Letters from Mother: She describes the gift baby box

My Dear Daughter:

I am very sorry to hear that you have allowed yourself to become the prey of fear. My child, there is nothing coming to you in the future that should cause you to be afraid rather you should be filled with exceeding joy. I cannot help thinking that you have been overworking.

I know those baby clothes are very fascinating, but you must get out doors and take a good walk every day; call on some of your friends and above all do not give up your club. This is worth an effort even if it only disciplines your mind.

You must remember that for every man or woman born into this world, by dear, some mother suffered the pangs of childbirth. It is one of the laws of nature, and you have no reason to fear it if you have obeyed nature’s other laws, and I think you have.

I am afraid you are dwelling too much on your condition. If I were you, I would try to interest myself in something else. Read something every day, especially a good poem. Above all, don’t for a moment harbor fear in your heart, as it will not only make you and those about you unhappy, but it will be apt to impress its ugly features on your unborn child.

Mary Morgan came over this morning to tell me she is to be married in the spring. She caught your bouquet, you remember. She showed me the prettiest as well as one of the most useful of gifts she is sending to you. She calls it a “baby box.” I had intended sending you the things she put in it in a basket, but am glad she has had the pleasure of fixing it up for you.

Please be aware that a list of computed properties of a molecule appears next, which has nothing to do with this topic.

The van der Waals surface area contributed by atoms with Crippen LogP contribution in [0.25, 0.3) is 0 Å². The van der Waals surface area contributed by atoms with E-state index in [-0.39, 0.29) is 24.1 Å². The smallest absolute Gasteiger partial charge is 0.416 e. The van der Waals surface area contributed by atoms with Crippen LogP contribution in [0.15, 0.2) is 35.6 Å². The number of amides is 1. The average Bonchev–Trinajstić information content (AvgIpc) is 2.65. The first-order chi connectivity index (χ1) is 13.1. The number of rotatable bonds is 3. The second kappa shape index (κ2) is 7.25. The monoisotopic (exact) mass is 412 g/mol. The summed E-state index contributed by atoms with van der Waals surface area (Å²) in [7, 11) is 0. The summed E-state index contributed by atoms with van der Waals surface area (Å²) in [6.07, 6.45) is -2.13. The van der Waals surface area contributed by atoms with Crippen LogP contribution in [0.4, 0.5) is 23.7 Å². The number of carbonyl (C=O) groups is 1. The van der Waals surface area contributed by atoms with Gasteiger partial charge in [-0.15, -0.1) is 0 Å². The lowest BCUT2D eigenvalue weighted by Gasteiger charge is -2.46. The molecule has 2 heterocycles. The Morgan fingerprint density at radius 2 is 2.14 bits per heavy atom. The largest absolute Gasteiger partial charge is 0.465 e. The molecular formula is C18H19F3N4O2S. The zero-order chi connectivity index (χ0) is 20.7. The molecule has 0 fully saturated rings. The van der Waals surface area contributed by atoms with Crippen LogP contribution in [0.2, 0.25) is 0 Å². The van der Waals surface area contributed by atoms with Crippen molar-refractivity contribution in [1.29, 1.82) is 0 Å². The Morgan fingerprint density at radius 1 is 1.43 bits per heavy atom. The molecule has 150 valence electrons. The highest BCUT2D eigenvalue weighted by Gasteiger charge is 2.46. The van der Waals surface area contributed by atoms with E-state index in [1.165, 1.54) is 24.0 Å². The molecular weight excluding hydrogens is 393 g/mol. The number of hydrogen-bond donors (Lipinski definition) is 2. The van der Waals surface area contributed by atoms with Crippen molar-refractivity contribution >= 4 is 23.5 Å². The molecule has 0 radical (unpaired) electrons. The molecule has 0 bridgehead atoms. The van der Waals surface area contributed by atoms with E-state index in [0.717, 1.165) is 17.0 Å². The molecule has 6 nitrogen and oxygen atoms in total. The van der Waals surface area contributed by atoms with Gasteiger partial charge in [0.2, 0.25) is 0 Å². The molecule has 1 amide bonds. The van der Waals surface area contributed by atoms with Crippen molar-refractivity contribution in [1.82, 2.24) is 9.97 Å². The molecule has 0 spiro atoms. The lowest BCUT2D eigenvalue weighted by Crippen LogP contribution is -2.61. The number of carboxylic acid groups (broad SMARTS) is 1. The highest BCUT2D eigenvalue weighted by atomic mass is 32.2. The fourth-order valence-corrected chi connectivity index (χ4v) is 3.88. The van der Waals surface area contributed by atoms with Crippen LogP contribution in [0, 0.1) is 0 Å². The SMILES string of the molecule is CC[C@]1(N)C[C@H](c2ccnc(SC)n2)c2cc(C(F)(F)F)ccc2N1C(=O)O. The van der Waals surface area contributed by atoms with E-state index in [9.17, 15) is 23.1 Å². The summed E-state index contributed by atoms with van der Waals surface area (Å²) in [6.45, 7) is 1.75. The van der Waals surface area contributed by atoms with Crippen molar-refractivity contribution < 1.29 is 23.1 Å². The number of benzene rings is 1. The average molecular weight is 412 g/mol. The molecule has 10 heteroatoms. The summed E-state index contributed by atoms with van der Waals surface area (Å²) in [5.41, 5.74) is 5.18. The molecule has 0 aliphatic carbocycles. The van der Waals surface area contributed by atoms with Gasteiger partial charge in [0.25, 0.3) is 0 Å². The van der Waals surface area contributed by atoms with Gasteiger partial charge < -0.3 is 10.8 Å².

“The idea is my own,” she confided with a little blush, “but I consulted with one of the visiting nurses of our association about what was necessary to put into it.”

She has purchased a beautiful satin-covered candy box, the size, which will hold five pounds of candy. In it she has put a number of daintily-wrapped packages with little tags on them telling what they are and what they are for.

There is a bottle of white vaseline, a bottle of carnation pink toilet water, a box of talcum powder, a package of sterilized gauze, a package of absorbent cotton, a box of boric acid crystals, a thermometer, a tiny hot water bag covered With a crocheted cover of pink silk, a cake of delicate soap, a tiny brush and comb, a small bottle of extract of witch hazel.

All these fit compactly in the box and can be placed in the little screen I shall send you tomorrow.

Until then, I am sending you only courageous and joyous thoughts which must dislodge all worry and fear of which you wrote yesterday.

Above all, my dear, let me caution you again against allowing yourself to “go to pieces,” as you call it. I believe that every time an expectant mother controls her nerves, her appetite or her temper she is adding just that much to the power of self-control she is giving her babe. I have seen the effect so often of lack of control in the mother shown in the child, that I have come to think this theory is more than just a mere notion of…

Your mother


About this story

Source publication: The Day Book (Chicago, Ill.)

Source publication date: February 12, 1912

Filed under: 1910s, Culture & lifestyle, Family & parenting

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